Filed in: Church SoundFeaturePollStudy HallMicrophoneSound Reinforcement

  • Friday, June 26, 2015
    Jack Alexander 06/26/15 07:24 AM,
    If one follows the literature (and street talk) in both the audiophile and professional sound communities, “equalization” is a very bad thing. If you use it, you get, in no particular order, comb filtering, phase shift, lack of transparency, non-linear response, one note bass, harshness, mid-fi sound, lack of neutrality, proof of your status as an amateurish guitar-store soundman, as well as proof of your status (from the audiophile perspective) as a deaf knuckle-dragging roadie. Standing on Mars, as they… View this post
    Filed in: Live SoundFeaturePollEducationEngineerMonitoringProcessorSound Reinforcement

  • Wednesday, June 24, 2015
    Joe Gilder 06/24/15 12:21 PM,
    Article provided by Home Studio Corner.   When I say reverb what comes to mind? How about delay? For a lot of people who are just starting out with recording and mixing, they may think that reverb is that awesome plug-in you use to make everything sound like it’s in a cathedral. And when they think of delay you may think of The Edge from U2. The truth is, there is SO MUCH you can do with reverb and delay… View this post
    Filed in: RecordingFeaturePollProcessorSignalStudio

  • image
    Chris Huff 06/24/15 07:04 AM,
    This article is provided by Behind The Mixer.   Water was streaming out the end of our driveway. The main water pipe going to the house had sprung a leak.  There were only two ways of fixing the problem; digging up the driveway for finding and repairing the leak or running a new line without disturbing the driveway at all.  A problem with an audio cable isn’t always solved by running a new cable. Sometimes you’ve got to look under… View this post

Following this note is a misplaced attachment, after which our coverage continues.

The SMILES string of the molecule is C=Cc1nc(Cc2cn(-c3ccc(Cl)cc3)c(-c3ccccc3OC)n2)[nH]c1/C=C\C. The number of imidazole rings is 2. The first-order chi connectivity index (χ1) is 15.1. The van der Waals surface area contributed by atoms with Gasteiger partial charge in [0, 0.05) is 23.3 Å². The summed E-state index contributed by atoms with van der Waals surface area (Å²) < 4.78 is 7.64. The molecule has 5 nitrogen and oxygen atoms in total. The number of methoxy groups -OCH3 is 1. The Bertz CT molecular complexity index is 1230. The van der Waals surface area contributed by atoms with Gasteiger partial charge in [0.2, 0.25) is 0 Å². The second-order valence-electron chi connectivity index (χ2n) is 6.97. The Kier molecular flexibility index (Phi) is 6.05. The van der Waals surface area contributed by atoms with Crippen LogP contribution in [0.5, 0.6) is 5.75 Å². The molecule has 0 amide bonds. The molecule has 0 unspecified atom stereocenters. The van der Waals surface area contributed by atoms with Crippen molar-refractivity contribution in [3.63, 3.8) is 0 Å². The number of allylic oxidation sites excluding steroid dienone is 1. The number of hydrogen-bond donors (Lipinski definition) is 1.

Filed in: Church SoundFeaturePollStudy HallInterconnectSound Reinforcement

  • Wednesday, June 03, 2015
    installed sound
    Pat Brown 06/03/15 07:02 AM,
      Why a “70-volt” system? A good question, and one that causes a lot of confusion among audio practitioners. Some common misconceptions about 70-volt (actually 70.7-volt) distribution systems: • There is 70.7 volts on the line at all times. • The 70.7 volts is a “carrier” that the audio is riding on. • A voltmeter across the line should measure 70.7 volts during the operation of the sound system. And there are many more. With that in mind, let’s take… View this post
    Filed in: AVFeaturePollStudy HallProductionAudioAVBusinessInstallationInterconnectNetworkingSignalSound ReinforcementSystem

  • Monday, June 01, 2015
    old soundman
    Old Soundman 06/01/15 07:02 AM,
    Dear Old Soundman: Recently I’ve been doing many more concerts where concert grand pianos are being played (and in some cases two at the same time) by very talented musicians. My question is directed at providing the very best sound reinforcement possible in an outdoor environment for these pianos. I’ve tried a number of combinations, and last year did several shows using two Shure SM81 condensers. I placed each a few inches over the strings, essentially horizontal (aiming down the… View this post
    Filed in: Live SoundFeaturePollProductionAudioBusinessMicrophoneSound ReinforcementStage